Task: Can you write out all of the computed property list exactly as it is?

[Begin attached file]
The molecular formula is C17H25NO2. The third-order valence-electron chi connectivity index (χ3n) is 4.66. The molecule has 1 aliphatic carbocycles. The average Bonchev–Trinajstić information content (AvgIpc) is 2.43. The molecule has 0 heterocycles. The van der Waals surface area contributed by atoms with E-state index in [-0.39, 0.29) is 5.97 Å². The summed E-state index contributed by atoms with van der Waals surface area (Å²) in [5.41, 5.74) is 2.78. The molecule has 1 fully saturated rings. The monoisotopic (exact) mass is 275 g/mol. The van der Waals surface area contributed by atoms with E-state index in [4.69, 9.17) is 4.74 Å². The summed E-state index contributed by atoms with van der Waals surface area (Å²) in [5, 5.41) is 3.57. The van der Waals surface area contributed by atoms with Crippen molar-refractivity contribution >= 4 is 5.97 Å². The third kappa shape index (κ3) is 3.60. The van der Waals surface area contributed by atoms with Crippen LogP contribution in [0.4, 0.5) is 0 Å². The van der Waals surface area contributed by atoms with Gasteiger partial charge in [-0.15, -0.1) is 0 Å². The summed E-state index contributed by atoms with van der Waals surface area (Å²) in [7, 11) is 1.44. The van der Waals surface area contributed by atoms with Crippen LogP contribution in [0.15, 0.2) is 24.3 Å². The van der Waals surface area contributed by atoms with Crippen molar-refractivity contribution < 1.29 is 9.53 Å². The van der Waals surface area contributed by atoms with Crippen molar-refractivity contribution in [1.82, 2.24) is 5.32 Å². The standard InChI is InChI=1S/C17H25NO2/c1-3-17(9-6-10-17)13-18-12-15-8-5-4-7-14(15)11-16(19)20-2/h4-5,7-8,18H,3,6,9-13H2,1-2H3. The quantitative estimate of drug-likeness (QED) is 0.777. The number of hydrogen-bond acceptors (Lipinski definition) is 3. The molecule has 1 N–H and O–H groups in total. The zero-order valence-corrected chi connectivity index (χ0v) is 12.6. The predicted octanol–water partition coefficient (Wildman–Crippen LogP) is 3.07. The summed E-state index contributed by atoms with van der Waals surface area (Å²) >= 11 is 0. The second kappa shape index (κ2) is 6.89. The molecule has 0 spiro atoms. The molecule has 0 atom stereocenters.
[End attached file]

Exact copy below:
The molecular formula is C17H25NO2. The third-order valence-electron chi connectivity index (χ3n) is 4.66. The molecule has 1 aliphatic carbocycles. The average Bonchev–Trinajstić information content (AvgIpc) is 2.43. The molecule has 0 heterocycles. The van der Waals surface area contributed by atoms with E-state index in [-0.39, 0.29) is 5.97 Å². The summed E-state index contributed by atoms with van der Waals surface area (Å²) in [5.41, 5.74) is 2.78. The molecule has 1 fully saturated rings. The monoisotopic (exact) mass is 275 g/mol. The van der Waals surface area contributed by atoms with E-state index in [4.69, 9.17) is 4.74 Å². The summed E-state index contributed by atoms with van der Waals surface area (Å²) in [5, 5.41) is 3.57. The van der Waals surface area contributed by atoms with Crippen molar-refractivity contribution >= 4 is 5.97 Å². The third kappa shape index (κ3) is 3.60. The van der Waals surface area contributed by atoms with Crippen LogP contribution in [0.4, 0.5) is 0 Å². The van der Waals surface area contributed by atoms with Gasteiger partial charge in [-0.15, -0.1) is 0 Å². The summed E-state index contributed by atoms with van der Waals surface area (Å²) in [7, 11) is 1.44. The van der Waals surface area contributed by atoms with Crippen LogP contribution in [0.15, 0.2) is 24.3 Å². The van der Waals surface area contributed by atoms with Crippen molar-refractivity contribution < 1.29 is 9.53 Å². The van der Waals surface area contributed by atoms with Crippen molar-refractivity contribution in [1.82, 2.24) is 5.32 Å². The standard InChI is InChI=1S/C17H25NO2/c1-3-17(9-6-10-17)13-18-12-15-8-5-4-7-14(15)11-16(19)20-2/h4-5,7-8,18H,3,6,9-13H2,1-2H3. The quantitative estimate of drug-likeness (QED) is 0.777. The number of hydrogen-bond acceptors (Lipinski definition) is 3. The molecule has 1 N–H and O–H groups in total. The zero-order valence-corrected chi connectivity index (χ0v) is 12.6. The predicted octanol–water partition coefficient (Wildman–Crippen LogP) is 3.07. The summed E-state index contributed by atoms with van der Waals surface area (Å²) >= 11 is 0. The second kappa shape index (κ2) is 6.89. The molecule has 0 spiro atoms. The molecule has 0 atom stereocenters.